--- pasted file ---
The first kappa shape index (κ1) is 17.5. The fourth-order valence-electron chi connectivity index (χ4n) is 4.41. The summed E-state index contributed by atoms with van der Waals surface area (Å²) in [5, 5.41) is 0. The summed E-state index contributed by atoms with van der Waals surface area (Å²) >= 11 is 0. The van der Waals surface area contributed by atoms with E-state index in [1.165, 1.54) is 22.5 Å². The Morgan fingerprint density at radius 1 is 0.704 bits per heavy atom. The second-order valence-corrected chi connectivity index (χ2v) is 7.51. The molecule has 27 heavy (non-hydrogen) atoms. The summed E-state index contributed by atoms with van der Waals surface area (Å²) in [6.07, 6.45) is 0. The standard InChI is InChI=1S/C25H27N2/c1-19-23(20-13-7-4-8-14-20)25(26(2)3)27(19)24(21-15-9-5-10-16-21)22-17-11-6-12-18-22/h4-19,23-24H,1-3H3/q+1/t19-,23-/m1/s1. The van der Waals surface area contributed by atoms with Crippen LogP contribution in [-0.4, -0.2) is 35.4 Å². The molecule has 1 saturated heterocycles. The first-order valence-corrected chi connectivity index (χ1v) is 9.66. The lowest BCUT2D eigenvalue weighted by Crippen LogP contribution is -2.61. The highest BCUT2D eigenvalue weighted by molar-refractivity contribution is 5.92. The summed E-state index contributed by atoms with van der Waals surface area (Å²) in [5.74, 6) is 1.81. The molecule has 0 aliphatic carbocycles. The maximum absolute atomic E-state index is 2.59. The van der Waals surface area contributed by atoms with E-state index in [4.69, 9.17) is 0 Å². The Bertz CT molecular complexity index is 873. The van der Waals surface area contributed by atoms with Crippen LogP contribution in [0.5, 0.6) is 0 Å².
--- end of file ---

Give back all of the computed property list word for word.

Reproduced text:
The first kappa shape index (κ1) is 17.5. The fourth-order valence-electron chi connectivity index (χ4n) is 4.41. The summed E-state index contributed by atoms with van der Waals surface area (Å²) in [5, 5.41) is 0. The summed E-state index contributed by atoms with van der Waals surface area (Å²) >= 11 is 0. The van der Waals surface area contributed by atoms with E-state index in [1.165, 1.54) is 22.5 Å². The Morgan fingerprint density at radius 1 is 0.704 bits per heavy atom. The second-order valence-corrected chi connectivity index (χ2v) is 7.51. The molecule has 27 heavy (non-hydrogen) atoms. The summed E-state index contributed by atoms with van der Waals surface area (Å²) in [6.07, 6.45) is 0. The standard InChI is InChI=1S/C25H27N2/c1-19-23(20-13-7-4-8-14-20)25(26(2)3)27(19)24(21-15-9-5-10-16-21)22-17-11-6-12-18-22/h4-19,23-24H,1-3H3/q+1/t19-,23-/m1/s1. The van der Waals surface area contributed by atoms with Crippen LogP contribution in [-0.4, -0.2) is 35.4 Å². The molecule has 1 saturated heterocycles. The first-order valence-corrected chi connectivity index (χ1v) is 9.66. The lowest BCUT2D eigenvalue weighted by Crippen LogP contribution is -2.61. The highest BCUT2D eigenvalue weighted by molar-refractivity contribution is 5.92. The summed E-state index contributed by atoms with van der Waals surface area (Å²) in [5.74, 6) is 1.81. The molecule has 0 aliphatic carbocycles. The maximum absolute atomic E-state index is 2.59. The van der Waals surface area contributed by atoms with E-state index in [4.69, 9.17) is 0 Å². The Bertz CT molecular complexity index is 873. The van der Waals surface area contributed by atoms with Crippen LogP contribution in [0.5, 0.6) is 0 Å².